Drop off books at Victoria Curling Club, 1952 Quadra St. on Saturday and Sunday, 9 am to 3:30 pm The book sale is on May 14 and 15.
After a two-year partial hiatus, the Times Colonist book drive is back, with volunteers prepared for a busy weekend as people finally clean out their closets and bases of books that they would have donated annually, if not for the pandemic.
The drive-through book drop-off takes place from 9 am to 3:30 pm this Saturday and Sunday at the Victoria Curling Club, 1952 Quadra St.
One of the vehicles that will be in line will be a Last Minute Mover cube truck with about 600 books in 40 boxes, collected from residents of Somerset House.
“These are books residents have been donating to our library for the last two years,” said Mary Norton, the volunteer librarian at the retirement community on Dallas Road.
“We were able to check all the books to see that they are in good condition, with no textbooks, etc.”
Norton, 88, said that there are a lot of mystery books in the collection, some of them duplicates of the community’s 4,000-book library.
Instead of each resident using their own vehicle, she called the moving company to lower the amount of emissions and reduce traffic.
Aaron Mauger also has hundreds of titles that he is donating this weekend — all stored in a friend’s climate-controlled crawl space after a time in his bedroom.
He hasn’t actually counted how many books he is donating, but said he had 150 to 200 collected before COVID-19 hit.
He needs to donate them because he plans to purchase new books in two week’s time at the Times Colonist Book Sale, 9 am to 5 pm on May 14 and 15.
“I usually spend $300 a year — or more — buying books at the Times Colonist Book Sale. After I cycle through the books, I give them back so someone else can enjoy them,” said Mauger, 36.
“This year, there will be a lot of children’s books as my children phase them out in favor of young-adult titles.”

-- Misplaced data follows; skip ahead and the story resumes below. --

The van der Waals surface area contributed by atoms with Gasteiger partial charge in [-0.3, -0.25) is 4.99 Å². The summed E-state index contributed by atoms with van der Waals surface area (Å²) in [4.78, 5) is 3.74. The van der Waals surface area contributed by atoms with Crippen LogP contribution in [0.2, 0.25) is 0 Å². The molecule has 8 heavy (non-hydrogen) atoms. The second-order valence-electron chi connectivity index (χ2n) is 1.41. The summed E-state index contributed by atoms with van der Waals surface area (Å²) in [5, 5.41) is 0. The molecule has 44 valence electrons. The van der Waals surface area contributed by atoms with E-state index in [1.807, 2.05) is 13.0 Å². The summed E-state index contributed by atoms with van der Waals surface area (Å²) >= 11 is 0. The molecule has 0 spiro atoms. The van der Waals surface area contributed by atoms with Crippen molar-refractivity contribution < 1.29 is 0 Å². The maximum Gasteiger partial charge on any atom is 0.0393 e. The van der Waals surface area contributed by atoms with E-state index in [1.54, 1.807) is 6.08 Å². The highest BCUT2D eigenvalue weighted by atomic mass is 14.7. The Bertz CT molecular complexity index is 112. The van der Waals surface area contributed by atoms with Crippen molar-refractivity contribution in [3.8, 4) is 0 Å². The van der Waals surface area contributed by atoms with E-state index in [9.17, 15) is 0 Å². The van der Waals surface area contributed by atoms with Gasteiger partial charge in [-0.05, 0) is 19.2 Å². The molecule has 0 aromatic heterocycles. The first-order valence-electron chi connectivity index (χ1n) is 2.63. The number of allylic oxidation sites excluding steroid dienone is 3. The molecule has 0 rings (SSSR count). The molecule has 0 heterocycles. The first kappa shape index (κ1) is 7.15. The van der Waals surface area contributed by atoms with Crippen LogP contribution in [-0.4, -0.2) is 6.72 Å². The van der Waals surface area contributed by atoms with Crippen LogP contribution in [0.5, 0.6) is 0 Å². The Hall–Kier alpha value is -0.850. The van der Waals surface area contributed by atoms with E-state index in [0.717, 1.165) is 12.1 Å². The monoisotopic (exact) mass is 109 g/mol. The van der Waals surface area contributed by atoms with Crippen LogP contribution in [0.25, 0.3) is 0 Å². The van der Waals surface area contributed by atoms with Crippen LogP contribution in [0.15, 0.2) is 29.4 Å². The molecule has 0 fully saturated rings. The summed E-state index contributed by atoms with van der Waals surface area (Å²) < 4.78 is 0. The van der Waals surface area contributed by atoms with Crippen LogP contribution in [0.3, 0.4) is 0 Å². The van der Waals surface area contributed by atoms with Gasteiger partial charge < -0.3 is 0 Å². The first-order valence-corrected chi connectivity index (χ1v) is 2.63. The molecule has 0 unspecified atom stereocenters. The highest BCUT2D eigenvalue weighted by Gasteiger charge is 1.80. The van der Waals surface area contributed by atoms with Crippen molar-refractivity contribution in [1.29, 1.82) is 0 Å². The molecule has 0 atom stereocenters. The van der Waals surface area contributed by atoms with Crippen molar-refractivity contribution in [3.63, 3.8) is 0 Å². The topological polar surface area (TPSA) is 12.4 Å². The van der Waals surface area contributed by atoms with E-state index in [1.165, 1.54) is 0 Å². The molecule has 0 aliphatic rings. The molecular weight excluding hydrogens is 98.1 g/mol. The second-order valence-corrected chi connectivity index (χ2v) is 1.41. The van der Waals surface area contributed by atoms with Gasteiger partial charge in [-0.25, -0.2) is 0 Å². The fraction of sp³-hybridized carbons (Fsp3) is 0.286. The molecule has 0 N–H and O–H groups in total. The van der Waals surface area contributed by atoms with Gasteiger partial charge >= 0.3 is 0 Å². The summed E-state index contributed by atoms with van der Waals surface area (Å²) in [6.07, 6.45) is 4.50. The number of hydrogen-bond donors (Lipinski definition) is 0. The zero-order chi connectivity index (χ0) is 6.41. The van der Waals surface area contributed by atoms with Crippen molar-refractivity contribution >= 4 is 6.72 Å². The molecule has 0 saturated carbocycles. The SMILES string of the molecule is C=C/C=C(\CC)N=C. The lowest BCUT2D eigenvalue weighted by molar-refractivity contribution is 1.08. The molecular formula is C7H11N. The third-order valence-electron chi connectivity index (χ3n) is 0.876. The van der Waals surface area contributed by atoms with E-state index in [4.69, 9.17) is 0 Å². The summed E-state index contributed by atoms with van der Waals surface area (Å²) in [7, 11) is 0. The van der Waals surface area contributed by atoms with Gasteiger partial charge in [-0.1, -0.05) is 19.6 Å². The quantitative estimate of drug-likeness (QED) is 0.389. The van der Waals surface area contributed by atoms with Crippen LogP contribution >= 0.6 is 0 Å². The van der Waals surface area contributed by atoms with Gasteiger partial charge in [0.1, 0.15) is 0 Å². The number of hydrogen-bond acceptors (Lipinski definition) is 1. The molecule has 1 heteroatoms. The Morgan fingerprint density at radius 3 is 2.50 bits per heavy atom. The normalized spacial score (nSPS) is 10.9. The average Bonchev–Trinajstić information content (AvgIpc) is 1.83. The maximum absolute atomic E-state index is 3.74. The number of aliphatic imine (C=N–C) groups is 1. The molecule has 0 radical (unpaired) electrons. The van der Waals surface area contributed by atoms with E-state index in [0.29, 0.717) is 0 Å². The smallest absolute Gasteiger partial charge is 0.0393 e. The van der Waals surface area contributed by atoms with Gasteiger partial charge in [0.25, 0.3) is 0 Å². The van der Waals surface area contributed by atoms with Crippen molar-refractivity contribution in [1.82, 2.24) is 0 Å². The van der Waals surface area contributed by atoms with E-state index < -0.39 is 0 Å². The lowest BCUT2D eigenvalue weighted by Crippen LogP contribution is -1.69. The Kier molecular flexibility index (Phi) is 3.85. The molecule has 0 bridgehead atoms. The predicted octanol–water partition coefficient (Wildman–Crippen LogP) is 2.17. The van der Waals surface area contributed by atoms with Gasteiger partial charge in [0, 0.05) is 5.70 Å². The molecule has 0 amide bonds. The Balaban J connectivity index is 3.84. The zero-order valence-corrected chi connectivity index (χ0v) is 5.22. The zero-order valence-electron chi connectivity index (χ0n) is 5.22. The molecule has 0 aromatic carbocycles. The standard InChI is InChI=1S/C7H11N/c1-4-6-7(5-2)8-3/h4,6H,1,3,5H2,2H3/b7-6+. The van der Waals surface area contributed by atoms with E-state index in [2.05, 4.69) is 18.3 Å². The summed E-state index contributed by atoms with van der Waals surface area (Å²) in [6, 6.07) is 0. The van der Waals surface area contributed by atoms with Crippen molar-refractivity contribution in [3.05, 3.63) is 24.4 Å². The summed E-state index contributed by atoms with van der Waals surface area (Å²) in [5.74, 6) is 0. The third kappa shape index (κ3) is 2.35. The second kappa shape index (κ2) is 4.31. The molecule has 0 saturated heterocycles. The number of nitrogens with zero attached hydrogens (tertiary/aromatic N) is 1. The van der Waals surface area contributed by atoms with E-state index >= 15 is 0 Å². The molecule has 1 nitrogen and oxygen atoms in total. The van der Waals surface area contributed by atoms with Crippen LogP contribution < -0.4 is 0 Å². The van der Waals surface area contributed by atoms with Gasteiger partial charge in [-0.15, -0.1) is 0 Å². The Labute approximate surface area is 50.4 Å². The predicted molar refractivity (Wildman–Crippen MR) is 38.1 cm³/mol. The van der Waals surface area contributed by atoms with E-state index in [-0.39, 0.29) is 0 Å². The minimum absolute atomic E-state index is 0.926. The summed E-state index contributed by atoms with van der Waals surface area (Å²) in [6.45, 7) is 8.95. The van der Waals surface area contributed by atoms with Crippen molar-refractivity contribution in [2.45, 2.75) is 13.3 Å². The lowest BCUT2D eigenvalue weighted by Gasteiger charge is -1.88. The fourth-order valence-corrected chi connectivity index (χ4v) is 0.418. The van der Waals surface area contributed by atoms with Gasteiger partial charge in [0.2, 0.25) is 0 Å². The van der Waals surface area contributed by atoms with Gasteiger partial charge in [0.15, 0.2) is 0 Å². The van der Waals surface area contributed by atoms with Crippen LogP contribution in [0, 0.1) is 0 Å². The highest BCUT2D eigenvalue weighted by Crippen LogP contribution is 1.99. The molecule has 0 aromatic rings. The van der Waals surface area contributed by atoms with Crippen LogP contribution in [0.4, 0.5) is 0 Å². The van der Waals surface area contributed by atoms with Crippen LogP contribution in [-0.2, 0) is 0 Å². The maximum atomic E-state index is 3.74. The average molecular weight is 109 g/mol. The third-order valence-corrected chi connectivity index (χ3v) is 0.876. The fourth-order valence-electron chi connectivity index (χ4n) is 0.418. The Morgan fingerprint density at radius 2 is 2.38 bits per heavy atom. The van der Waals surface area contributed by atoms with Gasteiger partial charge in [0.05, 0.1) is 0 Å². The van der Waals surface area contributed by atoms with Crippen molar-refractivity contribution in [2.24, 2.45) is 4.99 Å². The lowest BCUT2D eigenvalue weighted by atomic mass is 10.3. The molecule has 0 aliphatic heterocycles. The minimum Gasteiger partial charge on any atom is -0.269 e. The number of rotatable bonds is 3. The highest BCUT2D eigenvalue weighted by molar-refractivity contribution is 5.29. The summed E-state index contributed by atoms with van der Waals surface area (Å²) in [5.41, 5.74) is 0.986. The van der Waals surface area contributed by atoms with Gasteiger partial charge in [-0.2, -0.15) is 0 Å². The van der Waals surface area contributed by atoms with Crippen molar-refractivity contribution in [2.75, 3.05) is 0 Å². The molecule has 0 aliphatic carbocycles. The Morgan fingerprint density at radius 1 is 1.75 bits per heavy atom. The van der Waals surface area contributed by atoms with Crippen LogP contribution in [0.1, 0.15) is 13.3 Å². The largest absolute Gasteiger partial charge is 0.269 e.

Mauger started attending the book sale when he was about 15 and has gone — save the past couple of years — every year.
His two children are just as passionate. His 10-year-old son (who has been to every sale since he was five) intends to pitch a tent at the entrance of the curling club the night before the sale so that he will be the first through the door the next day.
Father and son will pore over a map of the sale in advance and strategize which sections to hit first.
“He has a $100 price limit — but he may exceed that,” said Mauger, who is also volunteering for the first time this year.
“But the prices are hard to beat.”
KEY POINTS ABOUT BOOK DRIVE
What you need to know for the Times Colonist book drive:
All sorts of good-quality used books are accepted but no encyclopedias, textbooks, magazines, atlases, directories, Reader’s Digest condensed books gold National Geographics. These types of books don’t sell and organizers will have to pay to dispose of them. To speed up the unloading process, pack books in boxes and bags you don’t want back.
Go to the Victoria Curling Club parking lot. The entrance is off Pembroke Street (between Quadra and Blanshard). Please stay in your vehicle while volunteers unload your books. There is a separate drop-off box for pedestrians and cyclists at the entrance to the Victoria Curling Club, 1952 Quadra St.
• The event is organized by the Times Colonist Literacy Society, a non-profit that distributes the money raised from the event in the form of grants for school libraries and literacy organizations on Vancouver Island and Gulf Islands. Despite no book sales in 2020 and 2021, two scaled-down drop-offs took place, with Russell Books buying all the donated books sight unseen.
• This spring 214 recipients, mostly schools on Vancouver Island, received literacy grants totaling almost $270,000. The book sale has raised more than $6 million for literacy-related programs since it began in 1998.